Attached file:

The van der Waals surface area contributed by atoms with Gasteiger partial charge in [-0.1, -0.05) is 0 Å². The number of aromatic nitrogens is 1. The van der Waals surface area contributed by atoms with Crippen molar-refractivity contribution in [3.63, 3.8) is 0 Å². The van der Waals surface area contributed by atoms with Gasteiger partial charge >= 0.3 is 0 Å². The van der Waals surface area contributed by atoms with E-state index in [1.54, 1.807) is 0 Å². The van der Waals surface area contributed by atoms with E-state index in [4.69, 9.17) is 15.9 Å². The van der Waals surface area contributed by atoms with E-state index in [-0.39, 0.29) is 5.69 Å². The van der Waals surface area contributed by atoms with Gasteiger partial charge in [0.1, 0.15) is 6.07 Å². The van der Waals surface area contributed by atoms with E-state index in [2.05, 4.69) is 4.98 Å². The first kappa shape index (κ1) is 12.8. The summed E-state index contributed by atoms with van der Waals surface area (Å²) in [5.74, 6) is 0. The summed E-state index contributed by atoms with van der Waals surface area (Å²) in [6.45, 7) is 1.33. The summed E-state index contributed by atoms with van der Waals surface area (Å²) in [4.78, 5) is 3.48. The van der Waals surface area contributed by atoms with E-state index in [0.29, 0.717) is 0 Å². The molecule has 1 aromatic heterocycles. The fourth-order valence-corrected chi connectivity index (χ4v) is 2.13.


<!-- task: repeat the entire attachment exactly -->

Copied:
The van der Waals surface area contributed by atoms with Gasteiger partial charge in [-0.1, -0.05) is 0 Å². The number of aromatic nitrogens is 1. The van der Waals surface area contributed by atoms with Crippen molar-refractivity contribution in [3.63, 3.8) is 0 Å². The van der Waals surface area contributed by atoms with Gasteiger partial charge >= 0.3 is 0 Å². The van der Waals surface area contributed by atoms with E-state index in [1.54, 1.807) is 0 Å². The van der Waals surface area contributed by atoms with E-state index in [4.69, 9.17) is 15.9 Å². The van der Waals surface area contributed by atoms with E-state index in [-0.39, 0.29) is 5.69 Å². The van der Waals surface area contributed by atoms with Gasteiger partial charge in [0.1, 0.15) is 6.07 Å². The van der Waals surface area contributed by atoms with E-state index in [2.05, 4.69) is 4.98 Å². The first kappa shape index (κ1) is 12.8. The summed E-state index contributed by atoms with van der Waals surface area (Å²) in [5.74, 6) is 0. The summed E-state index contributed by atoms with van der Waals surface area (Å²) in [6.45, 7) is 1.33. The summed E-state index contributed by atoms with van der Waals surface area (Å²) in [4.78, 5) is 3.48. The van der Waals surface area contributed by atoms with E-state index in [0.29, 0.717) is 0 Å². The molecule has 1 aromatic heterocycles. The fourth-order valence-corrected chi connectivity index (χ4v) is 2.13.